21 21 Negative opinions about mixed marriages I saw among my friends Vietnamese who married Polish women – they are young people - but majority of them - regrets. VN10 100% of men, who have Polish wives have also extramarital relationships with Vietnamese women. VN13 [It is hard for a foreign woman to survive alone] unless you get married – then youre oppressed by the husband, an alcoholic, a miser or some other moron. It is rare that one marries a normal man - U17 Hypothesis: Poor quality of partners available to immigrant women, Bad experience from bogus marriages 1. About the research 2.Motives 3.Strategies employed4.Trajectories 5.Conclusions

22 22 Mothering - strategies Ukrainians -limiting economic activity due to parenthood (not only for maternity leave) -bearing children when one doesnt have right to work yet Vietnamese -providing children with financial means, mostly for education -delegating upbringing tasks on hired persons or institutions -leaving children with relatives in the host country 1. About the research 2.Motives 3.Strategies employed4.Trajectories 5.Conclusions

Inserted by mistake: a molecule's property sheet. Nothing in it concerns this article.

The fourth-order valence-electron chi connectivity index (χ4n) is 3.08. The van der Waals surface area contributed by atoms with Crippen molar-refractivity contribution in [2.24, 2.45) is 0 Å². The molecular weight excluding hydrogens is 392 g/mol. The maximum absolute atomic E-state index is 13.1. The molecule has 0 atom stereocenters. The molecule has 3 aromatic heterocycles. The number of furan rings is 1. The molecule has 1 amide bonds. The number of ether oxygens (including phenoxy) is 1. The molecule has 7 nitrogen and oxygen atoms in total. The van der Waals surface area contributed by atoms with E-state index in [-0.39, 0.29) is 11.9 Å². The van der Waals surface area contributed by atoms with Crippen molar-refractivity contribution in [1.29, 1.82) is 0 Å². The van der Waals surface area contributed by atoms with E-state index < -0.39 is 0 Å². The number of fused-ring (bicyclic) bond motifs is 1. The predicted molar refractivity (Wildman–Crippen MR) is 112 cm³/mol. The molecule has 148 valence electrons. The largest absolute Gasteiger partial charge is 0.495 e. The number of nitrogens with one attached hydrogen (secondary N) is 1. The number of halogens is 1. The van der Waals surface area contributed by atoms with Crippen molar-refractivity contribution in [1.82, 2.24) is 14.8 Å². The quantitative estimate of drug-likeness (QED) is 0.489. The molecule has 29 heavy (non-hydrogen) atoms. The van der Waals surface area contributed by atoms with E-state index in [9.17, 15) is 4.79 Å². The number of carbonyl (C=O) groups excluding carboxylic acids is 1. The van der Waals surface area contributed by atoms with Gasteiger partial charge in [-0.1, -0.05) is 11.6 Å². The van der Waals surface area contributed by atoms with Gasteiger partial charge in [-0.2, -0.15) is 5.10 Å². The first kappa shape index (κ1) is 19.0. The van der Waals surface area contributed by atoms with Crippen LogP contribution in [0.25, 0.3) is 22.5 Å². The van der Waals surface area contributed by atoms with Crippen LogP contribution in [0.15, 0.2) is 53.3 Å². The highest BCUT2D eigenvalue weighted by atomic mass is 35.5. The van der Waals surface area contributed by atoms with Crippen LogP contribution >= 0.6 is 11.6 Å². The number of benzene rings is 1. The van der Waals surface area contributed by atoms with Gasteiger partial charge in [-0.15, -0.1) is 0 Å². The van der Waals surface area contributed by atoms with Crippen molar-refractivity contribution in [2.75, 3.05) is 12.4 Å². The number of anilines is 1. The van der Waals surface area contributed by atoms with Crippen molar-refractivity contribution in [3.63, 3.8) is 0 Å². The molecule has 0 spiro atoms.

23 23 Trajectories 1. Ripening – gradual development (both, more Vietnamese) [Vietnamese] aim higher and higher, diligent and hard-working, having lofty aspirations and climbing upward, as this is an only way leading to a success. VN 6 2. Starting from scratch – crisis and recovery trajectory (both) And I gave my first concert, it was the first concert, I wanted to do it in the underground passage [where she trades] as I was born again [starting to recite her poem]: I was born again in the beautiful town G. here I found my luck, while I was in a trap, I found peace next to anxiety, my sweet joy fights with bitter toil. U17 (translation by WKN) 1. About the research 2.Motives 3.Strategies employed4.Trajectories 5.Conclusions